Eat Clean In 2015
By Leah Lancione
Now that 2015 is well underway, if you haven’t dedicated yourself to a resolution to eat healthier, maybe now is the time to make a late start on that commitment. The decision to eat “clean” is a pledge that will show results in no time. Your arteries, joints, skin and digestive tract will thank you. Not to mention, your doctor will be pleased.
So what does eating “clean” entail? Well, eating clean means consuming more plant-based meals, eliminating or reducing processed foods, which contain a lot of hard-to-pronounce and unnatural ingredients, from your diet, reducing salt intake, choosing whole grains and drinking more water. Eating more fruits and vegetables means cutting calories while taking in more vitamins, minerals and fiber. Adding more whole grains like brown rice over white, sprouted grain and whole grain bread instead of enriched white or wheat bread will also enhance your nutrition. For example, when given the opportunity to choose a whole food over a highly processed, factory-made product, opt for the whole food. Choose an actual orange over orange juice that has added ingredients, or, even worse, an orange-flavored drink.
Seriously cut out processed ingredients by replacing boxed white pastas with something like spaghetti squash or quinoa, which is high in protein and gluten-free. Not to mention, you can start the day right by having a breakfast with whole steel-cut oats over oatmeal, a processed cereal or (gasp) something that has nothing but empty calories and sugar, like pop tarts or donuts.
The Environmental Working Group (EWG) recently published a Food Scores tool available as an app for a smart phone or via Google Play. Visit www.ewg.org to download this tool that rates “what’s on your plate” in terms of nutritional value, ingredient concerns (such as what pesticides, food additives or contaminants that are listed) and whether items are whole or processed.
Eating clean should be paired with drinking clean. Why sabotage your healthy eating habits by downing a soda or drinking coffee with artificial (and highly processed) creamers? If you want your morning cup of coffee or afternoon tea, swap artificial creamer for almond milk or almond milk creamer or coconut milk. Ditch sugar for Stevia. Also, try sipping healthy, metabolism-boosting green tea that’s loaded with antioxidants as your hot beverage of choice.
Now, to get to the real heart of the matter. It’s time to drink more water to keep the body hydrated and to flush out toxins. The health and lifestyle website Popsugar (www.popsugar.com) says sipping cold water even helps you burn calories.
WebMD (www.webmd.com/diet/eat-clean-diet) also offers a list of five “eat clean principles” that will put you on the path to health and wellness this year:
- Eat six small meals day.
- Eat breakfast within an hour of waking.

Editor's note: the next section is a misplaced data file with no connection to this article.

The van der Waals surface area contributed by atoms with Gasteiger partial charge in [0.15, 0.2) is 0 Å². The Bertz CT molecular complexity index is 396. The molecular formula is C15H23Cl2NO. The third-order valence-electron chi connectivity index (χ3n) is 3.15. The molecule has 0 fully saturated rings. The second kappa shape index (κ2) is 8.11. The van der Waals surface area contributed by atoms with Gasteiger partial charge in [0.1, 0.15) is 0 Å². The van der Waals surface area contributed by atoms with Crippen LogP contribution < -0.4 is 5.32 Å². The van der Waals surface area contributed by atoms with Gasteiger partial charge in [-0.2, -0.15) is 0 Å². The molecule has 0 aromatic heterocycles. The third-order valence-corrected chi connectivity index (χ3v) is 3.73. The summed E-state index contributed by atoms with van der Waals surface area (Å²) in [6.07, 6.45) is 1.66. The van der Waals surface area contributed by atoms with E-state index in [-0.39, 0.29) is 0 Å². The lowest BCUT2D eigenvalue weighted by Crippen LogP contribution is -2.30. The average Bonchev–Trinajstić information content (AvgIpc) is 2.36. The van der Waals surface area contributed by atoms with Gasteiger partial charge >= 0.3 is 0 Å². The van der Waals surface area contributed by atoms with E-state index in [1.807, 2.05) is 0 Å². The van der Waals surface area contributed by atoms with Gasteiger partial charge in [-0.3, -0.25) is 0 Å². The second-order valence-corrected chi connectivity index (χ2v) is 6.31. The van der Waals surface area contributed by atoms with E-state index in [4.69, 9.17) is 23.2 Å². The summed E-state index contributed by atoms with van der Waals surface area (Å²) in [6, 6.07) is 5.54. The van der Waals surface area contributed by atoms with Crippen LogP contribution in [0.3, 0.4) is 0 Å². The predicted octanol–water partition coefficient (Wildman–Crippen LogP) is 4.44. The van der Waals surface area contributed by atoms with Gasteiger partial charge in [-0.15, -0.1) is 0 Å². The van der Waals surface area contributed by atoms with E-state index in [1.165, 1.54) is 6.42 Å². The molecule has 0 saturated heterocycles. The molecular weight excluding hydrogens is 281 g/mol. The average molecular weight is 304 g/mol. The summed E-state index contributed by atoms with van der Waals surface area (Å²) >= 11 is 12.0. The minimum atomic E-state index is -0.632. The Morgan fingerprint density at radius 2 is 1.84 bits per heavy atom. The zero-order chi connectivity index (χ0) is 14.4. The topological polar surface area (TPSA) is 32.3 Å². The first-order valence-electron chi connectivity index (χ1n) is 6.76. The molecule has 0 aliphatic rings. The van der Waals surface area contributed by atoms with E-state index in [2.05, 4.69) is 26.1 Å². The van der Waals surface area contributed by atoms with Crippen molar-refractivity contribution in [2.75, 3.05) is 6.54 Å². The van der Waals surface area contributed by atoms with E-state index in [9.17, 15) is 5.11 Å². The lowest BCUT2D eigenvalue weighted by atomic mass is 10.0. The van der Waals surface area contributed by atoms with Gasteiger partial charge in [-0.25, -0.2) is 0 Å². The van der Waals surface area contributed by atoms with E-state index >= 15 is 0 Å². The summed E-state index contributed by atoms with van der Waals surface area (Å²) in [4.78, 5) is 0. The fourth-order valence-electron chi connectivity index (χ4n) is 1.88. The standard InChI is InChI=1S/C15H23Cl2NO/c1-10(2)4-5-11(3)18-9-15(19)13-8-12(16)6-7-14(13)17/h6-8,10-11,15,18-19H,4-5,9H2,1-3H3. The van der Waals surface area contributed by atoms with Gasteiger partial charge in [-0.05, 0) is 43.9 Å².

- Eat lean protein such as salmon, beans or lentils — and complex carbohydrates like whole grains and legumes at every meal.
- Have two or three servings of healthy fats including raw nuts or avocados a day.
- Make sure to get fiber, vitamins, nutrients and enzymes from fresh fruits and vegetables.
Eating six meals a day instead of three really big ones will help with portion control and keep you from getting hungry and binging on something unhealthy in a moment of weakness. However, if frequent eating makes you hungrier, stick to the three small meals, but make sure to use proper portion sizes for all items on the plate. The U.S. Department of Agriculture’s dietary guidelines promote healthy eating and avoiding oversized portions. The government site explains “the amount you eat or drink plays an important role in your energy and balance strategy. Most people eat and drink more when served larger portions.” For examples of portion sizes and possible meals and snacks, visit www.choosemyplate.gov/downloads/mini_poster_English_final.pdf
Eating breakfast soon after waking will provide you with the energy and fuel for your body after being without food for seven to eight hours. WebMD notes, “If you start off your day with breakfast and then continue eating every three to four hours, you’ll provide your body and brain with a steady stream of nutrients so you don’t go overboard at mealtime.”
What exactly are some of the benefits of eating clean? Well, in addition to reducing your risk of disease or chronic health problems because whole fresh foods don’t have all the harmful ingredients processed foods have and have nutritional value, eating clean can result in:
- Increased energy
- Healthy cell function
- Regulated blood sugar
- Weight loss
- Revved-up metabolism.
Make 2015 the year you take hold of your nutrition and learn to maintain a healthy diet and lifestyle as you age.
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